Delicious Living Blog

How to store fruits and veggies—without plastic

Learn how to extend the life of your produce without resorting to plastic bags.

Strawberries, cherries, fresh corn, dark leafy kale, spicy arugula: You gotta love summer’s abundant fruits and vegetables. My fridge is bursting with produce, so I loved getting this list from the Berkeley Farmer’s Market via the folks at FRESH, a documentary that advocates for healthier, sustainable food. 

Here’s how to extend the life of your produce in and out of the refrigerator, without resorting to plastic.

Arugula—arugula,
 like 
lettuce,
 should
 not 
stay
 wet!
 Dunk
 in 
cold
 water 
and 
spin 
or 
lay
 flat 
to
 dry. 
Place 
dry 
arugula 
in 
an
 open 
container,
 wrapped
 with 
a
 dry 
towel 
to
 absorb
 any extra 
moisture.


Asparagus—Place the upright stalks loosely in a glass or bowl with water at room temperature. Will keep for a week outside the fridge.

Basil—Difficult to store well. Basil does not like to be cold or wet. The best method here is an airtight container/jar loosely packed with a small damp piece of paper inside, left out on a cool counter.

Beets—Cut the tops off to keep beets firm, and be sure to keep the greens! Leaving any top on root vegetables draws moisture from the root, making them loose flavor and firmness. Beets should be washed and kept in an open container with a wet towel on top.

Beet greens—Place in an airtight container with a little moisture from a damp cloth.

Berries—Don’t forget, they’re fragile. When storing, stack them in a single layer, if possible, in a paper bag. Wash right before you plan on eating them.

Carrots—Cut the tops off to keep them fresh longer. Place them in closed container with plenty of moisture, either wrapped in a damp towel or dunk them in cold water every couple of days if they’re stored that long.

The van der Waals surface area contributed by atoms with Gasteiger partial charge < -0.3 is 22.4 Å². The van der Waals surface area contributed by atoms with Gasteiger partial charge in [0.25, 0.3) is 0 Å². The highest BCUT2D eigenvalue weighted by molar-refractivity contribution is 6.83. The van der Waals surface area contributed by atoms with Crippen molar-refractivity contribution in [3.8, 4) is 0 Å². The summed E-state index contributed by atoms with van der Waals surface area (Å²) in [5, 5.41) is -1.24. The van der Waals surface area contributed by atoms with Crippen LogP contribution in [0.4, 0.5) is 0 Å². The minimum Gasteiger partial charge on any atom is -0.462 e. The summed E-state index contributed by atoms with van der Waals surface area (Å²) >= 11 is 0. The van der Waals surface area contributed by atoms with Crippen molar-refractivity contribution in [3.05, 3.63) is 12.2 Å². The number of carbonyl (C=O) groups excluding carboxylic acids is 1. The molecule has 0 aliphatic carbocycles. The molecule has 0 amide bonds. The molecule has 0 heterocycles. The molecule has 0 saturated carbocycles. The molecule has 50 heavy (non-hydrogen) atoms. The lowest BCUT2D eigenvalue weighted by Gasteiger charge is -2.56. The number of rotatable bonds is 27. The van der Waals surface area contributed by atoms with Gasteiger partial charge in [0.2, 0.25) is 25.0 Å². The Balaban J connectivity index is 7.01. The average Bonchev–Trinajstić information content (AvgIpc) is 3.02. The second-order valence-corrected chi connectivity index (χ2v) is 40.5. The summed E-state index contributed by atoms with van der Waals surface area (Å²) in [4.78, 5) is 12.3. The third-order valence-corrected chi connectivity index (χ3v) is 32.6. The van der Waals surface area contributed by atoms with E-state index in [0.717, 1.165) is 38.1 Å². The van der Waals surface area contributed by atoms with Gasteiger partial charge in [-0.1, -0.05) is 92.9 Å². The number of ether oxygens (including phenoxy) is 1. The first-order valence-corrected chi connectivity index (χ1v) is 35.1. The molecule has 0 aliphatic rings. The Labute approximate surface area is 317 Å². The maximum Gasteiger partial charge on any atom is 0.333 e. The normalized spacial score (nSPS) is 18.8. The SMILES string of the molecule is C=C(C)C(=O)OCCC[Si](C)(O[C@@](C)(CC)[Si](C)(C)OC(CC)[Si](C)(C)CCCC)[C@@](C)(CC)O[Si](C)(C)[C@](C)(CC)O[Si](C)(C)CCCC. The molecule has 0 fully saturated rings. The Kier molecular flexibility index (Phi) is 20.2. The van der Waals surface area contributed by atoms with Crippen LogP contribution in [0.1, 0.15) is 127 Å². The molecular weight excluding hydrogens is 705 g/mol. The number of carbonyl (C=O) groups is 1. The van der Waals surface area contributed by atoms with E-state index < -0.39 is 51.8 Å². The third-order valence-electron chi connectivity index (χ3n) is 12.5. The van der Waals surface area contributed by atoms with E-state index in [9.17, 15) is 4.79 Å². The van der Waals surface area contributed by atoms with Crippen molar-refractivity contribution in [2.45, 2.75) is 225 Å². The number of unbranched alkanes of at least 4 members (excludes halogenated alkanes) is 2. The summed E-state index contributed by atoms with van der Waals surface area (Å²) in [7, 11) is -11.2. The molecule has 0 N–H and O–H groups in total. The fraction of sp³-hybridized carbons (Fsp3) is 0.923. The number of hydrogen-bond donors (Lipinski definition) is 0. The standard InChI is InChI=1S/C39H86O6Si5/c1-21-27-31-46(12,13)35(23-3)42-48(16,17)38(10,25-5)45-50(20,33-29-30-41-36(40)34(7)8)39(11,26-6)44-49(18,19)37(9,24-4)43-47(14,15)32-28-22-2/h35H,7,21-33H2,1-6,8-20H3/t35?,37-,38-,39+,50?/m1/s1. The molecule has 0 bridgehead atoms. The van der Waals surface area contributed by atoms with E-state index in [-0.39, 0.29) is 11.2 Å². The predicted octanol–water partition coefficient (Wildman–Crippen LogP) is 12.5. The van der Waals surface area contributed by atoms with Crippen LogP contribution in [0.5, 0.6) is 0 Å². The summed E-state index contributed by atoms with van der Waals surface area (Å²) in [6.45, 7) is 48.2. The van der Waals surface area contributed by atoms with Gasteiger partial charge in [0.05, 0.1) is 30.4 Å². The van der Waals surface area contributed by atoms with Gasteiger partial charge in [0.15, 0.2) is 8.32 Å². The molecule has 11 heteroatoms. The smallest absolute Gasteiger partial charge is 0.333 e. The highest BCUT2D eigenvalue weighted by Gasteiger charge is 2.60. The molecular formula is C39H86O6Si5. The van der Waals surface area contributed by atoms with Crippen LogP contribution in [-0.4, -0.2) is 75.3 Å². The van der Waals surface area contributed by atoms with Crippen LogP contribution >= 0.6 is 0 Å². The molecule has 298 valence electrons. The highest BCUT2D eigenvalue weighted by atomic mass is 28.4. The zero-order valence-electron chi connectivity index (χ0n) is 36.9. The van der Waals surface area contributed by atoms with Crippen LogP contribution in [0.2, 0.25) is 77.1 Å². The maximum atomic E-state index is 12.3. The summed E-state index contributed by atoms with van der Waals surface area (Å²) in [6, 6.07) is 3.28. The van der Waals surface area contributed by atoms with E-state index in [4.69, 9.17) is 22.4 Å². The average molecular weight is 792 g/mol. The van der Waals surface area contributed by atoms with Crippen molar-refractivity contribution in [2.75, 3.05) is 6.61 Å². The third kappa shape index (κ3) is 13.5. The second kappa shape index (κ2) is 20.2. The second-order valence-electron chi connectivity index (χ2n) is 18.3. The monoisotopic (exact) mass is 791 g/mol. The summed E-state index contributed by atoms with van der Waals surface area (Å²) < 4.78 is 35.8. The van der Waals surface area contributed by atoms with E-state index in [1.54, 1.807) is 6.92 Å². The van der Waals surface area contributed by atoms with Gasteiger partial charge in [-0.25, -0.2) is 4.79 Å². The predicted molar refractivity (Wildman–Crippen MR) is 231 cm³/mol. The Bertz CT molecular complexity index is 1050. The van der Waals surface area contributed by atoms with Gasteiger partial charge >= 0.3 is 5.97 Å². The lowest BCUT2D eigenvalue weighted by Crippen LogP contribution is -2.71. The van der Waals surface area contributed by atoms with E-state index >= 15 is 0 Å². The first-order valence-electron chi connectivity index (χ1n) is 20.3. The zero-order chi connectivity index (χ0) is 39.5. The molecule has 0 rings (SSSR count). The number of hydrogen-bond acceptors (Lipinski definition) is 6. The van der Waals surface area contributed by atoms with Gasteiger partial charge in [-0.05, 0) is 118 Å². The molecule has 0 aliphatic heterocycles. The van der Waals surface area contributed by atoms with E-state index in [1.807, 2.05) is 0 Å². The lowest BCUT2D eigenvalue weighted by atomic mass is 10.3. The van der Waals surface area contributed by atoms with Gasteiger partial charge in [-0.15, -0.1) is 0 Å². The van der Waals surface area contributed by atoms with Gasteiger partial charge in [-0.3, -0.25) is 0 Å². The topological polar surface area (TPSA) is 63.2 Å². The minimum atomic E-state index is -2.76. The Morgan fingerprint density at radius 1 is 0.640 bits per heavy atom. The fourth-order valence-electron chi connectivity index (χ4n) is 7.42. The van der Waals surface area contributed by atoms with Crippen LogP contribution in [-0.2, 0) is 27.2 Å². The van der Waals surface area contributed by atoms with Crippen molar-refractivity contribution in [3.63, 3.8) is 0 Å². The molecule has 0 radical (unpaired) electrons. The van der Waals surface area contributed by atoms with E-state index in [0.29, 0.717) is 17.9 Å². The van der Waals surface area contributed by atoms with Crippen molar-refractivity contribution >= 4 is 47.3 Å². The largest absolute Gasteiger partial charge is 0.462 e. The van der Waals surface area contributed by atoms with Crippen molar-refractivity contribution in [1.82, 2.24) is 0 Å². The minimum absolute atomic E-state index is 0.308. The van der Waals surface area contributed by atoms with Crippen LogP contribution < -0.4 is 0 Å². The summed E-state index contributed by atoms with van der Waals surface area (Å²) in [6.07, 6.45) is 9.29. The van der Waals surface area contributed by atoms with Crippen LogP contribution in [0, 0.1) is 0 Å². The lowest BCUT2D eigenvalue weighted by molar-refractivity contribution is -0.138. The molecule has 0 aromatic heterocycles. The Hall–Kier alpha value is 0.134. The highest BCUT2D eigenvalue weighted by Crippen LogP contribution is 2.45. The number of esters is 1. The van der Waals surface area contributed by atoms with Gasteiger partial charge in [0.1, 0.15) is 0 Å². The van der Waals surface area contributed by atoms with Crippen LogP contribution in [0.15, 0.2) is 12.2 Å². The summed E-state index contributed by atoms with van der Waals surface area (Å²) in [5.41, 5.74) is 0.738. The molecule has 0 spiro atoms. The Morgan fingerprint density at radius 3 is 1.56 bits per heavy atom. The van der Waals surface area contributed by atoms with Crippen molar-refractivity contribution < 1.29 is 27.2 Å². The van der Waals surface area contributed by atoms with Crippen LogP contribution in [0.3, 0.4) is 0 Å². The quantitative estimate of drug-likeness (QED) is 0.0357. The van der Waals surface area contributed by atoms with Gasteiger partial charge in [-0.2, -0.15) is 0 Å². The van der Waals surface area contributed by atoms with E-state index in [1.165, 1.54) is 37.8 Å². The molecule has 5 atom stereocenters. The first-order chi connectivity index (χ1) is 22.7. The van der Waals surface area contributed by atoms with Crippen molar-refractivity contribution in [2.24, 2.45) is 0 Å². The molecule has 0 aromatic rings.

Corn—Leave unhusked in an open container if you must, but corn really is best the day it’s picked.

Cucumber‐
wrapped
 in 
a
 moist
 towel 
in 
the 
fridge. 
If
 you’re 
planning
 on eating
 them
 within
 a
 day 
or 
two 
after 
buying 
them, 
they
 should 
be 
fine 
left 
out
 in 
a 
cool 
room.


Greens—Remove any bands, twist ties, etc. Most greens must be kept in an airtight container with a damp cloth to keep them from drying out. Kale, collard greens, and chard do well in a cup of water on the counter or fridge.

Green 
beans—they like 
humidity,
 but
 not 
wetness.
 A 
damp
 cloth 
draped
 over
 an 
open
 or 
loosely 
closed
 container.



Melons—Keep uncut in a cool dry place, out of the sun for up to a couple weeks. Cut melons should be in the fridge; an open container is fine.

Peaches (and most stone fruit)—Refrigerate only when fully ripe. Firm fruit will ripen on the counter.

Rhubarb—Wrap in a damp towel and place in an open container in the refrigerator.

Spinach—store
 loose 
in
 an 
open 
container 
in 
the 
crisper,
 cool
 as
 soon 
as 
possible. 
Spinach loves 
to 
stay
 cold.


Strawberries—Don’t like to be wet. Do best in a paper bag in the fridge for up to a week. Check the bag for moisture every other day.

Sweet peppers—Only wash them right before you plan on eating them because wetness decreases storage time. Store in a cool room to use in a couple of days, place in the crisper if longer storage is needed.

Summer
 squash—does 
fine 
for 
a 
few
 days 
if 
left
 out
 on 
a 
cool
 counter, 
even 
after
 cut.


Tomatoes—Never refrigerate. Depending on ripeness, tomatoes can stay for up to two weeks on the counter. To hasten ripeness, place in a paper bag with an apple.

Zucchini—Does fine for a few days if left out on a cool counter, even after cut. Wrap in a cloth and refrigerate for longer storage.

What are your tips for storing summer produce? Leave a comment below.

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